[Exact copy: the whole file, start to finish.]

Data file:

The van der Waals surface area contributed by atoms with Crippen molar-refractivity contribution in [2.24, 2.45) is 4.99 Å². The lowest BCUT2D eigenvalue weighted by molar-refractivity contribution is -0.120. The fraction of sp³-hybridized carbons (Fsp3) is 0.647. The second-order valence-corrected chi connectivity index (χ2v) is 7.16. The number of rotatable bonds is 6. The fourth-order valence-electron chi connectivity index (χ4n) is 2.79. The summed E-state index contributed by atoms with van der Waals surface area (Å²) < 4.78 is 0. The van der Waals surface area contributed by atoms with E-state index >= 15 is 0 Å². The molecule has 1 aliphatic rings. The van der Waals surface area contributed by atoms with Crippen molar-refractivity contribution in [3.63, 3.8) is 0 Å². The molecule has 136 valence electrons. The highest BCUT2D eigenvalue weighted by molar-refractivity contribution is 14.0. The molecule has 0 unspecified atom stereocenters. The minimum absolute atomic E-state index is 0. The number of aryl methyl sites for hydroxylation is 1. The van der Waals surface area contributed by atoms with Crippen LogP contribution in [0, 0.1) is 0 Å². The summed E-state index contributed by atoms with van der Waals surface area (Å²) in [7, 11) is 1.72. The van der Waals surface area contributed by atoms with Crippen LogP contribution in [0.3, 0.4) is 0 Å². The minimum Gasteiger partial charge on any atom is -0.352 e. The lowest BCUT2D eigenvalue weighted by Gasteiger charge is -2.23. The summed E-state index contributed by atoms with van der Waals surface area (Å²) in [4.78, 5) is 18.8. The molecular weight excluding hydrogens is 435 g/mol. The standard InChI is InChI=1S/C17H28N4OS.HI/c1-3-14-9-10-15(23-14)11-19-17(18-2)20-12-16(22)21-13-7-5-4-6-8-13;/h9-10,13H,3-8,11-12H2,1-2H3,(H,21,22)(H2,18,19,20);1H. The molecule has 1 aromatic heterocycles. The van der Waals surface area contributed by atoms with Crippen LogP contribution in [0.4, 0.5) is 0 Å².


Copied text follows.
The van der Waals surface area contributed by atoms with Crippen molar-refractivity contribution in [2.24, 2.45) is 4.99 Å². The lowest BCUT2D eigenvalue weighted by molar-refractivity contribution is -0.120. The fraction of sp³-hybridized carbons (Fsp3) is 0.647. The second-order valence-corrected chi connectivity index (χ2v) is 7.16. The number of rotatable bonds is 6. The fourth-order valence-electron chi connectivity index (χ4n) is 2.79. The summed E-state index contributed by atoms with van der Waals surface area (Å²) < 4.78 is 0. The van der Waals surface area contributed by atoms with E-state index >= 15 is 0 Å². The molecule has 1 aliphatic rings. The van der Waals surface area contributed by atoms with Crippen molar-refractivity contribution in [3.63, 3.8) is 0 Å². The molecule has 136 valence electrons. The highest BCUT2D eigenvalue weighted by molar-refractivity contribution is 14.0. The molecule has 0 unspecified atom stereocenters. The minimum absolute atomic E-state index is 0. The number of aryl methyl sites for hydroxylation is 1. The van der Waals surface area contributed by atoms with Crippen LogP contribution in [0, 0.1) is 0 Å². The summed E-state index contributed by atoms with van der Waals surface area (Å²) in [7, 11) is 1.72. The van der Waals surface area contributed by atoms with Crippen LogP contribution in [0.3, 0.4) is 0 Å². The minimum Gasteiger partial charge on any atom is -0.352 e. The lowest BCUT2D eigenvalue weighted by Gasteiger charge is -2.23. The summed E-state index contributed by atoms with van der Waals surface area (Å²) in [4.78, 5) is 18.8. The molecular weight excluding hydrogens is 435 g/mol. The standard InChI is InChI=1S/C17H28N4OS.HI/c1-3-14-9-10-15(23-14)11-19-17(18-2)20-12-16(22)21-13-7-5-4-6-8-13;/h9-10,13H,3-8,11-12H2,1-2H3,(H,21,22)(H2,18,19,20);1H. The molecule has 1 aromatic heterocycles. The van der Waals surface area contributed by atoms with Crippen LogP contribution in [0.4, 0.5) is 0 Å².